Three years later, Cohen and his companies settled a separate civil insider trading lawsuit for over $135 million. One of Cohen’s most senior employees, Matthew Martoma, was sentenced to nine years in prison for his role in “the most profitable insider trading scheme in U.S. history.” Cohen himself refused to answer questions from SEC investigators (including even what his name was) on Fifth Amendment grounds. Other guilty pleas for traders who cooperated with the investigation were later vacated.

Yet by then, Cohen had already moved on to other ventures, this time opening a hedge fund with UBS, avoiding charges in the biggest insider trading scandal in the country’s history. It helped, of course, that one of Cohen’s attorneys worked on the Trump administration’s transition team. Author Sheelah Kolhatkar detailed the saga at some length in her book Black Edge: Inside Information, Dirty Money, and the Quest to Bring Down the Most Wanted Man on Wall Street, which I highly recommend to any Mets fan curious about their team’s new owner.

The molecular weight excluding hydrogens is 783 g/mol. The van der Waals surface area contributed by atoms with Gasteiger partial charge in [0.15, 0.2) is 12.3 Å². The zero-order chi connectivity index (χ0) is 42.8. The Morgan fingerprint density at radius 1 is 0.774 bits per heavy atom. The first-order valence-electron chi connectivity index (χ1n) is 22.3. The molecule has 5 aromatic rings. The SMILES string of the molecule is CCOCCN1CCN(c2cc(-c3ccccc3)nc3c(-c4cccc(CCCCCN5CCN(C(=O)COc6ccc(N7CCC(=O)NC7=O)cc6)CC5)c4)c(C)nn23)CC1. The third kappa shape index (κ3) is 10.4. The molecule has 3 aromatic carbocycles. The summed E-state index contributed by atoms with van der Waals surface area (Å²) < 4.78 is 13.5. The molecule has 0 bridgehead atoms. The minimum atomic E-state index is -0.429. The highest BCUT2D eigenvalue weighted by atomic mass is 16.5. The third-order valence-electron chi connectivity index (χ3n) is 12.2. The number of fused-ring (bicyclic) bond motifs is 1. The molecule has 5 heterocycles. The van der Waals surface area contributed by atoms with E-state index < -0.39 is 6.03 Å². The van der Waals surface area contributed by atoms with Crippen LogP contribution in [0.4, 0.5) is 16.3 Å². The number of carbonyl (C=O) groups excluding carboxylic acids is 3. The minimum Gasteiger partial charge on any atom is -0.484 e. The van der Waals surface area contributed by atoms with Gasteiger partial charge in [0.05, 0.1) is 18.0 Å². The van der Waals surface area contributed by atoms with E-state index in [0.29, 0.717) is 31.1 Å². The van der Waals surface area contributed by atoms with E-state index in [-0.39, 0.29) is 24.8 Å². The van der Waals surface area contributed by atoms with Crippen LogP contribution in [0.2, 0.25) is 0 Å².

Cohen has become something of a test case in the legal world, with Frances Chapman, Marianne Jennings, and Lauren Tarasuk writing an excellent note for the American University Business Law Review called “SAC CAPITAL: FIRM CRIMINAL LIABILITY, CIVIL FINES, AND THE INSULATED CEO.” As they noted there, Cohen has a long history of testing the boundaries of what is legally permissible.